I’m notorious in my family for being able to recall events and conversations from thirty years ago, but not being able to remember what I said or did yesterday. Smells, tastes and quotes often make me flash back to things years or decades old. When I saw the description for “Fatally Haunted,” I thought, what would it be like to be in a crime-solving profession in an age without computers or modern forensics? What if one’s recollections were the key to solving a murder? And then I remembered clippings I’d saved about a real, dogged LAPD detective from 1905 and used fiction to fill in some gaps in his real story.

Q: Is your story a who-dunit, a why-dunit, or a how-dunit? Why did you make this choice?

“Auble’s Ghost” is a how-dunit. I really wanted to explore the mechanics of transportation and communication by killer and detective alike in the early twentieth century.

Q: What is different about writing a short story? What did you learn from this experience?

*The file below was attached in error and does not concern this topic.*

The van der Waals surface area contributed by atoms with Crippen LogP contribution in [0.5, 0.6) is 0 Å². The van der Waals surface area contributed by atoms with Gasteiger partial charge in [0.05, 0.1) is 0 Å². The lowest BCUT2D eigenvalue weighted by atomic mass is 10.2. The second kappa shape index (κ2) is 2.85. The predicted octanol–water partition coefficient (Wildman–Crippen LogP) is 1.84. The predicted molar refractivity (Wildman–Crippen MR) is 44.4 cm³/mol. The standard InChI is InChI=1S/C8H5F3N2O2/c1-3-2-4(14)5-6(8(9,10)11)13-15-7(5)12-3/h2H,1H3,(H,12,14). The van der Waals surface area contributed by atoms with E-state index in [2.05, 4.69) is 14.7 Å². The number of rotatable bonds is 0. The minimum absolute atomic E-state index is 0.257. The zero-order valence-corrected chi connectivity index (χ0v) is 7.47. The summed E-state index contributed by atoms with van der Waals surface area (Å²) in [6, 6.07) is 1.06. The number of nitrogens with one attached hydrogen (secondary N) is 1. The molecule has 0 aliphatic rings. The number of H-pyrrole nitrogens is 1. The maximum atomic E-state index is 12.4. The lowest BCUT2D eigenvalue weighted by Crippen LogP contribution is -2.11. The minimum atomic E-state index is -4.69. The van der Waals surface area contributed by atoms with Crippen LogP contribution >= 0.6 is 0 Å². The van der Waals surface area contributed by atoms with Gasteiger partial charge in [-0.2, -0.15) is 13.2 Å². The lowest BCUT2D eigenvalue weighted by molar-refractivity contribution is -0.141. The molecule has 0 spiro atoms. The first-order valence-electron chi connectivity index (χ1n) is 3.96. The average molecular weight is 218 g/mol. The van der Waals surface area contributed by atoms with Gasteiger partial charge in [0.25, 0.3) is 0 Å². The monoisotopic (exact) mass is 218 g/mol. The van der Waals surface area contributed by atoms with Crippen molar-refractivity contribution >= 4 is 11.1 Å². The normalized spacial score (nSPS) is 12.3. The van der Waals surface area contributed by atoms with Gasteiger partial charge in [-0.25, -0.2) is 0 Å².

It’s ironic, but I feel like I have a lot more freedom. Yes, by definition the word count is substantially shorter than a book or a screenplay. But, at least for me, it opens up a whole bunch of worlds from which to create an impactful experience. What I learned from this experience is that a writer needs to figure out very quickly what needs to be said, and what needs to be left to the reader’s imagination.

Q: How did your editor help you improve your story? What insights did you gain from working with her?

Sheila Lowe helped me trim pieces that weren’t needed to keep the story moving forward, and made sure that I double-checked some historical processes/wording that may or may not have been necessary. What I learned was that no matter how many works one has published — 0, 10, 100 — the editor is critical to successful story.

Q: What’s next for you? What are you working on?

My true crime book Blonde Rattlesnake: Burmah Adams, Tom White, and the 1933 Crime Spree that Terrorized Los Angeles is slated for release June 1, 2019, so I’ve been working on some pre-marketing for that. I’m now writing my fourth book, about the life and times of Ned Buntline, the complicated man who discovered William “Buffalo Bill” Cody and made him a household name.

Q: What does your writing space look like?

My writing space is actually my dining room table. It’s got my computer, piles of reference books, magazines, bills, papers. Surrounding the table are . . . more piles of reference books.

An Interview With FATALLY HAUNTED Anthology Author Gobind Tanaka